What Happened: Mask mandates and months trapped indoors haven’t dented China’s desire for skincare and cosmetics. According to data firm Ji-gua.com, the country’s beauty market is expected to reach $13.2 billion (88.9 billion RMB) in 2022 before hitting $15.5 billion (104 billion RMB) in 2024. So far in 2022, average monthly beauty sales on e-commerce sites come out to roughly $300 million (2 billion RMB), with Douyin accounting for 54 percent of beauty sales among social media platforms. Xiaohongshu follows behind at 29 percent, a drop from its 43 percent share in the first quarter of 2021.
The Jing Take: While the growth projection is promising, it hides the pain many beauty companies faced in the first quarter. US prestige beauty giant Estée Lauder, for example, noted that reduced retail traffic and limited distribution capacity due to COVID-19 restrictions caused organic sales to fall mid-single-digits in the mainland. Similarly, Procter and Gamble reported that Greater China sales were down mid-single-digits versus the prior year which was up 22 percent.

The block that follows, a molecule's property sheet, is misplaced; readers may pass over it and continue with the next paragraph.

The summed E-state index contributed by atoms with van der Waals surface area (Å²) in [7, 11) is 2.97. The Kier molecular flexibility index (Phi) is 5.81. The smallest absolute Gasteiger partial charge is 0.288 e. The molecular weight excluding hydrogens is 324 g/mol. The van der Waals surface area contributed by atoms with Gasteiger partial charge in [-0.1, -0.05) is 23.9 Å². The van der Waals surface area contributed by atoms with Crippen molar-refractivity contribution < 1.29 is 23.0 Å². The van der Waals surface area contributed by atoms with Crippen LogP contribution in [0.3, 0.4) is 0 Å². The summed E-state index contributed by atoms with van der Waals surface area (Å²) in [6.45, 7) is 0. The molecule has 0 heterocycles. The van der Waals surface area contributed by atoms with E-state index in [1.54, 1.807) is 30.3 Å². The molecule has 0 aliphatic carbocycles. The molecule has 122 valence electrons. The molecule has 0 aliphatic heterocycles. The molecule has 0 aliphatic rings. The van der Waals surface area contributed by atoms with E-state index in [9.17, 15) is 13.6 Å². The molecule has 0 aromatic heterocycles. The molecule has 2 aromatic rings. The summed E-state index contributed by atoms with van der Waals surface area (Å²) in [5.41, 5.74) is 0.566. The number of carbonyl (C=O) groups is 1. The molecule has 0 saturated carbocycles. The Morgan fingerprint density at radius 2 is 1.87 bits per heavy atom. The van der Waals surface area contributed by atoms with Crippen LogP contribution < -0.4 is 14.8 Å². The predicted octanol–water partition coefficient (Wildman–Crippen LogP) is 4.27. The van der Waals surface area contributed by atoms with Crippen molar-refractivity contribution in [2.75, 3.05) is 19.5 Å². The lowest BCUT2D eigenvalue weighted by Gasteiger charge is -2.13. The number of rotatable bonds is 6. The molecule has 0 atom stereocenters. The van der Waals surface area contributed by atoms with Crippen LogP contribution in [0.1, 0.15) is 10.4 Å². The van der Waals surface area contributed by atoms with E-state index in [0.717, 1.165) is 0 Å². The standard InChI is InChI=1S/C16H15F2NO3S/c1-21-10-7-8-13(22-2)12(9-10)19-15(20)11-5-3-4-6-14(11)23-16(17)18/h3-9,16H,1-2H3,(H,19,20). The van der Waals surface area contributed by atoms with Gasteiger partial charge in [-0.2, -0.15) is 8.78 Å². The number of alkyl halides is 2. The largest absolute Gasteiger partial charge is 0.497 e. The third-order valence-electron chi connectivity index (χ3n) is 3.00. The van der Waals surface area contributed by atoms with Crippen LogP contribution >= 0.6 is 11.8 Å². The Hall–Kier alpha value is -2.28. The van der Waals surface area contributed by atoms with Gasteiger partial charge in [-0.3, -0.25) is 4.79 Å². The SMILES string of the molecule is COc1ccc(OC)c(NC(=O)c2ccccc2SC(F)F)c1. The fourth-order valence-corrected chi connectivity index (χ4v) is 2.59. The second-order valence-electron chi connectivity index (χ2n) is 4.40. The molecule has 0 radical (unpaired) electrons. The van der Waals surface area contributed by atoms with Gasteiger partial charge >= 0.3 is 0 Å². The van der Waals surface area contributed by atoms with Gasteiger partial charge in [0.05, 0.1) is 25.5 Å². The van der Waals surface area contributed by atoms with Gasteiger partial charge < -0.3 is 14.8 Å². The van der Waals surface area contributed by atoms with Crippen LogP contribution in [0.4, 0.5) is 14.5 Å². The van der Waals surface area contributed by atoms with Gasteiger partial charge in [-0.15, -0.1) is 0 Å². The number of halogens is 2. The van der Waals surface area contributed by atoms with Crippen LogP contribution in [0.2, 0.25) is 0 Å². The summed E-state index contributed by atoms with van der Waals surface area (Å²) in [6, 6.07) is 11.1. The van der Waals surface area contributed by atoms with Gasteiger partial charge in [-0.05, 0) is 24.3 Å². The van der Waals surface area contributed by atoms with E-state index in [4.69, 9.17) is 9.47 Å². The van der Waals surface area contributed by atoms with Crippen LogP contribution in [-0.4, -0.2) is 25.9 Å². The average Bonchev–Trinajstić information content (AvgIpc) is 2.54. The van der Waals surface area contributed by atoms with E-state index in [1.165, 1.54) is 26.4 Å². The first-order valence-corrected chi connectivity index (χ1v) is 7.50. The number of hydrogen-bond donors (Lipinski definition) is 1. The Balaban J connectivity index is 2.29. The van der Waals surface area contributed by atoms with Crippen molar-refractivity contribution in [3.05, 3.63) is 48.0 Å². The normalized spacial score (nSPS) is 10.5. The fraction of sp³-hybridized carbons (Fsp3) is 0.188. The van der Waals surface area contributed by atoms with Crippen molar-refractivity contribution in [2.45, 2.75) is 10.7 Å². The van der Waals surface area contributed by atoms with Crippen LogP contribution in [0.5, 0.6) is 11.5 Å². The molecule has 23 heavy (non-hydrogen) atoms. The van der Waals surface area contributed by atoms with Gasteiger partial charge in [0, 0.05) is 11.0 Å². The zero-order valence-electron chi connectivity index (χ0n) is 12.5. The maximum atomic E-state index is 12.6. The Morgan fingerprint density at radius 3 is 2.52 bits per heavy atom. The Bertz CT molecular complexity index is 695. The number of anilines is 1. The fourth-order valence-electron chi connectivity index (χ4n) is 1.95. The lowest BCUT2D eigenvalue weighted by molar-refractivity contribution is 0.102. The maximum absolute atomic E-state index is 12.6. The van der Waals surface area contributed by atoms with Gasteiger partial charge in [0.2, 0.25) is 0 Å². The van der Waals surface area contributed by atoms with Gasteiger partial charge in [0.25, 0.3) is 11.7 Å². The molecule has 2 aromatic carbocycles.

That said, some beauty sectors are faring better than others. In the same quarter ending March 31, prestige beauty e-commerce sales in China reached $2.7 billion, up 11 percent from the same period last year, according to The NPD Group. Even before the most recent Omicron wave, global players like L’Oréal, Shiseido, and Coty were already focusing on their luxury divisions to impressive success. In fact, Coty China’s prestige beauty was growing a whopping six times faster than the market in the quarter ended December 31.
But where are consumers going to buy these beauty products? When it comes to social commerce, Douyin is the clear winner. With about 600 million daily active users, China’s version of TikTok is more than a short video platform; over the past two years, it has built out its e-commerce capabilities to include flagship stores, an e-wallet, and a cross-border marketplace. Luxury brand Lancôme is a testament to both the importance of the platform and the strength of the high-end beauty segment: in just 10 days of opening a flagship store on Douyin, it saw sales in excess of $1.5 million (10 million RMB).
As these figures show, COVID-19 may have changed what and how beauty consumers buy, but it hasn’t curbed their desire to splurge. Not in the long run.
The Jing Take reports on a piece of the leading news and presents our editorial team’s analysis of the key implications for the luxury industry. In the recurring column, we analyze everything from product drops and mergers to heated debate sprouting on Chinese social media.